Utpal Datta | Jan 26
The principle attraction of an interview lives in the questions thrown by the interviewer. Questions are framed to dig out unknown facts from the inner core of the interviewee. Additionally, they mirror the study, preparation, insight, mental makeup and so much more of the interviewee too. And that mirrored picture determines the character, purpose, and philosophy of the interview…
…Readers enjoy reading any kind interview when they feel attached with the interviewer. Instead of lengthy, boring questions or a scholarly self-presentation of the interviewer, the author throws questions that are crisp and lead the interviewee to unravel their past. This pattern may be compared to the presentation of a Raga in Indian Classical music where the beauty of a Raga is being unfolded in a systematic pattern of movement…
… At one point, the author enters the dreaded realm that haunted the protagonist of Fellini’s 8½. Have you as a film director ever faced a barren state of mind, he asks. Film shooting, especially in the traditional manner, is a very expensive creative process where every single moment involves costs. Therefore, the question of whether a director can have that luxury of facing the situation of a director’s block is highly relevant. It also gives indication of how seriously the author attempts to explore the conflict zone in the creative process of a director.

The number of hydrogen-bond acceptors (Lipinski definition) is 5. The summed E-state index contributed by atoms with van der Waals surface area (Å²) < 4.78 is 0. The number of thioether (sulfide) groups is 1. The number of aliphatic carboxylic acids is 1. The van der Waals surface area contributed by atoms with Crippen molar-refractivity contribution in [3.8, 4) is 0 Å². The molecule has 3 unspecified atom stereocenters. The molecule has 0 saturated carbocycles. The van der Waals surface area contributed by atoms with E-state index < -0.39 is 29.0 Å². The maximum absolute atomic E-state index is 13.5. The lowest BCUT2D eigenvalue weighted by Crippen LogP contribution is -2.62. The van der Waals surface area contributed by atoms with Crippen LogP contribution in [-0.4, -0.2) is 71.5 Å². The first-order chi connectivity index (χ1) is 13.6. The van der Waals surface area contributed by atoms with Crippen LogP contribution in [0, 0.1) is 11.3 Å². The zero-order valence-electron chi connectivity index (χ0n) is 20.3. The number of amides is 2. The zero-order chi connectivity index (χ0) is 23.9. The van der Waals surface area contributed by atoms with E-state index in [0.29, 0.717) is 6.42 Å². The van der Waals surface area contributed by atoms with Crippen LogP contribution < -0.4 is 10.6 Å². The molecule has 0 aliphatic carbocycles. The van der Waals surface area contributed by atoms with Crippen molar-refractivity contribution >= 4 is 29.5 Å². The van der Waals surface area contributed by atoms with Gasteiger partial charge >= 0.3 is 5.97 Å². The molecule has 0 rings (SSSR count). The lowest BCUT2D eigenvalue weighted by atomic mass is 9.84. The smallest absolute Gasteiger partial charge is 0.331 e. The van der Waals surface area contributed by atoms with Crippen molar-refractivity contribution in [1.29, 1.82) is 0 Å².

Joy Bimal Roy | Jan 08
The present Bimal Roy Path was actually part of Mount Mary Road originally, but physically it was a cul de sac with just a few buildings on it leading to a dead end. But the wonderful thing was that the sign would be just opposite our bungalow. The site was the perfect choice. And the perfect date for the inauguration was Baba’s death anniversary on 8th January 2017…
… The sign is actually part of a public garden in which we had laid out tables and chairs and an authentic Bengali high tea. Only when people left and the sign lights came on that the significance of the moment sank in. Bimal Roy Path was a reality at last. Isn’t it wonderful that both Ma and Baba have become a tangible part of Bandra’s history?
Saurabh Turakhia | Jan 26
While probing the reason for cynicism of audiences would be a subject of psychology and sociology, filmmakers’ deliberate choice to flesh out the grey character in greater detail and lend them more screen-time; powerful, distinct dialogues; and multiple layers begs the important question — is this a case of absence of conviction, a sign of the time we inhabit, or compromised filmmaking?
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